Thursday, May 2, 2013

Forcing pseudo terminal on ssh command execution

You already know how to execute a command on a remote computer via ssh.

The syntax is like this:

$ ssh peter@192.168.1.112 

This will work if the command is simply piping output, for example, ls.

If the command is "screen-based" in that it interprets user input, you may get an error. The following shows what happens when you ssh to run such programs (e.g., top, emacs, screen).

$ ssh peter@192.168.1.112 top
peter@192.168.1.112's password: 
TERM environment variable not set.
$ ssh peter@192.168.1.112 emacs
peter@192.168.1.112's password: 
emacs: standard input is not a tty
$ ssh peter@192.168.1.112 screen
peter@192.168.1.112's password: 
Must be connected to a terminal.

Here is a high-level explanation of what is happening behind the scene.

When you run ssh without a command just to login, a pseudo tty is automatically allocated. But if you specify a command to execute on the ssh command line, by default, ssh does not allocate a pseudo tty. You need to force it to allocate one if you want to run commands such as top or screen. This you do by giving the -t parameter to ssh.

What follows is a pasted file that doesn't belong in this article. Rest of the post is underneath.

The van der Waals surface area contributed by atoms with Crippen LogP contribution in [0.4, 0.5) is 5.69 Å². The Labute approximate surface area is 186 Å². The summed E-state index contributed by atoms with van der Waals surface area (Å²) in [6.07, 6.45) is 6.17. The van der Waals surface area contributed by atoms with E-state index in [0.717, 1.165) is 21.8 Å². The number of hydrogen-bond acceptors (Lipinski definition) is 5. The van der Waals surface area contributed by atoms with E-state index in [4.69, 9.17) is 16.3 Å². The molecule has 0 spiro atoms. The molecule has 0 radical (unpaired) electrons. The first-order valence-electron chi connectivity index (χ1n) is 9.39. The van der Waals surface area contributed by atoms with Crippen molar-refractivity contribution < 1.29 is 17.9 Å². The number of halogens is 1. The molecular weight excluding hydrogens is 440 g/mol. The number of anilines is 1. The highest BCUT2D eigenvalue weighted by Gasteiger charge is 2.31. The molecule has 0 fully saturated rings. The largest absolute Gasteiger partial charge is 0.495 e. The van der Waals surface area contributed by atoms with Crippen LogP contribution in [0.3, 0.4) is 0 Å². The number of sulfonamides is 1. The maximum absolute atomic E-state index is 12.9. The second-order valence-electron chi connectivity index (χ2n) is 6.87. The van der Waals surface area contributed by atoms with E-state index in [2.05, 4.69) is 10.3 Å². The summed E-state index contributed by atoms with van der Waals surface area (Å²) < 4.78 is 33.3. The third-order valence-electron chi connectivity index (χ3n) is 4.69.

$ ssh -t peter@192.168.1.112 top
peter@192.168.1.112's password: 
top - 11:09:46 up 133 days, 13:44,  5 users,  load average: 0.00, 0.00, 0.00
Tasks: 201 total,   1 running, 200 sleeping,   0 stopped,   0 zombie
Cpu(s):  0.0%us,  0.2%sy,  0.0%ni, 99.8%id,  0.0%wa,  0.0%hi,  0.0%si,  0.0%st
Mem:   1938896k total,  1466144k used,   472752k free,   592508k buffers
Swap:        0k total,        0k used,        0k free,   508120k cached

  PID USER      PR  NI  VIRT  RES  SHR S %CPU %MEM    TIME+  COMMAND
22176 peter     20   0  2856 1296  984 R  0.3  0.1   0:00.07 top
    1 root      20   0  3944  572  332 S  0.0  0.0   0:02.80 init
    2 root      20   0     0    0    0 S  0.0  0.0   0:00.17 kthreadd
    3 root      RT   0     0    0    0 S  0.0  0.0   0:09.22 migration/0
    4 root      20   0     0    0    0 S  0.0  0.0 406:20.92 ksoftirqd/0
    5 root      RT   0     0    0    0 S  0.0  0.0   0:00.03 migration/0

In summary, if you run ssh with a command argument to execute on a remote server, and you see an error message that suggests a terminal is not configured, run it again with the -t parameter.

3 comments:

String in Switch case in java7 examples said...

Thanks for your article on SSh on remote computer. Appreciate your work

Please see more about Cat command examples tutorials in Linux/Unix

Anonymous said...

thank you for the information

Anonymous said...

Thanks for the tip... you da man.